Findings have shown that roughly half of the children born with this condition would have heart defects requiring surgery and adequate post-surgery medicare.
Despite laws prohibiting the discrimination of people with disabilities, children with special needs still experience difficulty in accessing adequate education and healthcare resources.
The Ugo Edward-Dibiana Down Syndrome Foundation, a non-profit organisation, made this known in a statement issued to commemorate the 2023 World Down Syndrome Day.
The Co-founder of the Foundation, Edward Dibiana, lamented the distressing challenges in getting schools to accept children or wards with special needs in the country.
Mr Dibiana said children with special needs face lots of stigmatisation and discrimination in Nigeria, a country with laws prohibiting such acts.
“Despite this law which was supposed to protect the interest of people living with disability, parents of children with special needs still experience difficult and distressing challenges in getting schools to accept their children or wards, as many schools in Nigeria still reject these children on account of their conditions,” he said.
“That’s a sad example of obvious discrimination that the law prohibits.”
He noted that in some cases, children living with special needs are made to pay extra fees, much higher than those paid by their peers in the same class, just for them to have access to education, a strong violation of the discrimination law.
The Discrimination Against Persons with Disabilities (Prohibition) Act, 2018 was signed into law in 2019 to meet four goals for people with disabilities; equal opportunities, full participation in the community, sufficient living, and economic independence.
The Act prohibits any form of discrimination against persons on the ground of disabilities and imposes penalties for breaches. However, many persons, living with disabilities have lamented the continuous violations of the provisions of the law.
World Down Syndrome Day
World Down Syndrome Day is marked globally on 21 March annually to highlight the challenges faced by people living with Down Syndrome and how government and the society could help to assuage their plight.
Down Syndrome (or Trisomy 21) is a condition in which a person has an extra chromosome. People living with the syndrome are often i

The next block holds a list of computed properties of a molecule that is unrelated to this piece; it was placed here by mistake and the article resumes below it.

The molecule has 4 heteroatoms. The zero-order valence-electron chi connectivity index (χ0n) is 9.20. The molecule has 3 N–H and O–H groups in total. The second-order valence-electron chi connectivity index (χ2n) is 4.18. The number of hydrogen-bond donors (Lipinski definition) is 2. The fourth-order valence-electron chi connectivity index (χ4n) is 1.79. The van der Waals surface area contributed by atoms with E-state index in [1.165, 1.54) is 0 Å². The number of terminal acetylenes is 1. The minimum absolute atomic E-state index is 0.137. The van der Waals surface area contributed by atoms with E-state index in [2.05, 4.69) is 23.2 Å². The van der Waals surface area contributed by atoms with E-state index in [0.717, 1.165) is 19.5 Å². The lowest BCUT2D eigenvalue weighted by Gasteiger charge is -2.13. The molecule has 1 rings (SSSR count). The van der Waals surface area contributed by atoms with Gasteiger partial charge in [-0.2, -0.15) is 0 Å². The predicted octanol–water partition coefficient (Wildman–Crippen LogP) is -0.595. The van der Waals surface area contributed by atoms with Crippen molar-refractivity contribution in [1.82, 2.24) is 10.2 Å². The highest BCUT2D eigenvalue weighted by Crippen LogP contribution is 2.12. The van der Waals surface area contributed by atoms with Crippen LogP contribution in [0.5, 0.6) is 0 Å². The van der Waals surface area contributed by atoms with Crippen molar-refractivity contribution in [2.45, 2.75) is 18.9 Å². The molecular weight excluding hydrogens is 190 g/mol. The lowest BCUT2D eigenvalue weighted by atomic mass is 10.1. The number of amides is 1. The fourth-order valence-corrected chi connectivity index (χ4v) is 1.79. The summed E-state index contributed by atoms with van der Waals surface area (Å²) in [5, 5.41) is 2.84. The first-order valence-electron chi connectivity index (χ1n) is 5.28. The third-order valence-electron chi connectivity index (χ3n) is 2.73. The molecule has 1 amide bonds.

According to Down Syndrome International, roughly half of the children born with this condition would have heart defects that would require surgery and adequate post-surgery medicare.
Sadly in Nigeria, parents are made to bear this cost without support from the government, contrary to the provisions of the law.
Mr Dibiana also lamented that cultural and social prejudices and stigmatisation of children with special needs have not abetted despite the good intentions of the law.
He said the perception that children with special needs are carriers of bad luck or possessed by some demons is still prevalent in Nigerian society.
He said the beauty and credibility of every democracy are often judged by how it protects the weak and the disadvantaged demography against tendencies that threaten to hinder their well-being, dignity, and survival in society.
“For instance, sometimes children with special needs in Nigeria are tragically ‘allowed’ to die, sadly, due to circumstances that are interwoven in lack of access to healthcare, cultural/religious prejudices, ignorance and incapacitating economic conditions of many indigent parents.”
He urge the Nigerian government to take steps to protect this vulnerable demography by ensuring strict compliance with laws that were made to protect their rights and interests.
This, he said can be achieved by compelling relevant government agencies to escalate enlightenment and sensitisation about the provisions of the law across the nation to promote compliance and curb discrimination against people with disability.